Building on the experience of the 2013-2014 wild poliovirus outbreak in the Horn of Africa, this study examines applied strategies that helped to engage pastoralists of the Somali cluster (Somalia, Somali Region of Ethiopia, and North-East Kenya) in supplementary immunization activities. Aimed at being applicable to other public health interventions, the study synthesizes knowledge about Somali pastoralism in the Horn of Africa and explains the approaches used for tracking nomadic groups and creating dialogue, as well as building trust to enable better vaccination opportunities for pastoralist children. Interventions across the three countries included creating a network of informants and influencers, engagement with clan leaders, mapping of water points and livestock markets, forming a partnership with an animal vaccination program, cross-border coordination, and establishment of permanent transit vaccination points.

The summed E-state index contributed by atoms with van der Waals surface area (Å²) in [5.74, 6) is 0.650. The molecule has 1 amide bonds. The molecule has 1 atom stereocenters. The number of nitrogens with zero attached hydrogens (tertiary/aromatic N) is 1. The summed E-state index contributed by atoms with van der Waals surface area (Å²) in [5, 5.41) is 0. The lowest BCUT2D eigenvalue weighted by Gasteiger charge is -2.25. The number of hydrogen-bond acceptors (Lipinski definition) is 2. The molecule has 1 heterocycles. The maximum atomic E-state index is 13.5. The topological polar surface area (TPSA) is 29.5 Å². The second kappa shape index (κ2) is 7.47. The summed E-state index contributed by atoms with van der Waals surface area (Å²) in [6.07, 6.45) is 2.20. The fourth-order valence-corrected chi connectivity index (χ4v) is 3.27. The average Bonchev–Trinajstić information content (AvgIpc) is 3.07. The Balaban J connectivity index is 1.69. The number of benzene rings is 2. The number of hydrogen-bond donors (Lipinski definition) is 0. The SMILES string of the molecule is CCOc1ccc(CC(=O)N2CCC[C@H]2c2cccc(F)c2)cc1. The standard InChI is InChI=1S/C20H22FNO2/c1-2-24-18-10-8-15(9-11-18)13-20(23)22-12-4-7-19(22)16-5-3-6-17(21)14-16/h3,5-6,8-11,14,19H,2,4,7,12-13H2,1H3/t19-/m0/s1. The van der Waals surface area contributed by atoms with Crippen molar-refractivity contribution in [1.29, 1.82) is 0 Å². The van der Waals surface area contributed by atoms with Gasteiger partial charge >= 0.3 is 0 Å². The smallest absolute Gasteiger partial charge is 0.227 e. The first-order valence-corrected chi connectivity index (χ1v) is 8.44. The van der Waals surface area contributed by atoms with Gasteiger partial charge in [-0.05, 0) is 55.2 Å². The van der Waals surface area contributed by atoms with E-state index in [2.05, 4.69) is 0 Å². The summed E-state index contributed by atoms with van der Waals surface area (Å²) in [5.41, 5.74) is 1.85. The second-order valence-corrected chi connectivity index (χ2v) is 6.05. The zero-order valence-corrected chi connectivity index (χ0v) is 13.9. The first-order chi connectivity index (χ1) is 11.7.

The proportion of children who had never been vaccinated against polio in the overall incidence of children reported with nonpolio acute flaccid paralysis in Somalia was used as an outcome measure before and after the interventions. Results demonstrate that the proportion of these zero-dose children was reduced from 44.6% to 19.5% between 2014 and 2015. Researchers discuss viability of pastoralist-focused approaches, as well as challenges associated with them, including the high-cost per child reached, lack of disaggregated epidemiological and social data for nomads, and a need to create special tools and strategies. This research provides practical recommendations to public health practitioners who are facing the challenge of reaching pastoralist populations with health services.